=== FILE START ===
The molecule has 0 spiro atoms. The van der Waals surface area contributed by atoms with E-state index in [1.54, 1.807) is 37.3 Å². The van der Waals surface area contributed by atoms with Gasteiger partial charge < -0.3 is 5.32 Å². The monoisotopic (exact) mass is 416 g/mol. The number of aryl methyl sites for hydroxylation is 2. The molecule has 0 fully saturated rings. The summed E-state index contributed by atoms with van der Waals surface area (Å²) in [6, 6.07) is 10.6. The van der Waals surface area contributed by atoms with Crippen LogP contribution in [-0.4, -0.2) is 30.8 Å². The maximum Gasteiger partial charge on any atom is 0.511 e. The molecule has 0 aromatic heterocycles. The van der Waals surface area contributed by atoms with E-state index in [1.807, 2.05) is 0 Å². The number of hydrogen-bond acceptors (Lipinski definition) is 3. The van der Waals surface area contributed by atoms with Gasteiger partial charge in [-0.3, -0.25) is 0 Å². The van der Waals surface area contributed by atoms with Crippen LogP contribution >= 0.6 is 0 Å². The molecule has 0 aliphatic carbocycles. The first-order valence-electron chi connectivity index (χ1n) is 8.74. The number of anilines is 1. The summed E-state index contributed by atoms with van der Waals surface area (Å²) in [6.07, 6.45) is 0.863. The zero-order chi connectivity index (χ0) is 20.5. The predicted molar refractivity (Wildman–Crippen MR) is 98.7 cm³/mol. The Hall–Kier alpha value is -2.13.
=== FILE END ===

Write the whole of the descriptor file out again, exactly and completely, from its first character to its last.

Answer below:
The molecule has 0 spiro atoms. The van der Waals surface area contributed by atoms with E-state index in [1.54, 1.807) is 37.3 Å². The van der Waals surface area contributed by atoms with Gasteiger partial charge < -0.3 is 5.32 Å². The monoisotopic (exact) mass is 416 g/mol. The number of aryl methyl sites for hydroxylation is 2. The molecule has 0 fully saturated rings. The summed E-state index contributed by atoms with van der Waals surface area (Å²) in [6, 6.07) is 10.6. The van der Waals surface area contributed by atoms with Crippen LogP contribution in [-0.4, -0.2) is 30.8 Å². The maximum Gasteiger partial charge on any atom is 0.511 e. The molecule has 0 aromatic heterocycles. The van der Waals surface area contributed by atoms with E-state index in [1.807, 2.05) is 0 Å². The number of hydrogen-bond acceptors (Lipinski definition) is 3. The van der Waals surface area contributed by atoms with Gasteiger partial charge in [-0.3, -0.25) is 0 Å². The van der Waals surface area contributed by atoms with Crippen LogP contribution >= 0.6 is 0 Å². The molecule has 0 aliphatic carbocycles. The first-order valence-electron chi connectivity index (χ1n) is 8.74. The number of anilines is 1. The summed E-state index contributed by atoms with van der Waals surface area (Å²) in [6.07, 6.45) is 0.863. The zero-order chi connectivity index (χ0) is 20.5. The predicted molar refractivity (Wildman–Crippen MR) is 98.7 cm³/mol. The Hall–Kier alpha value is -2.13.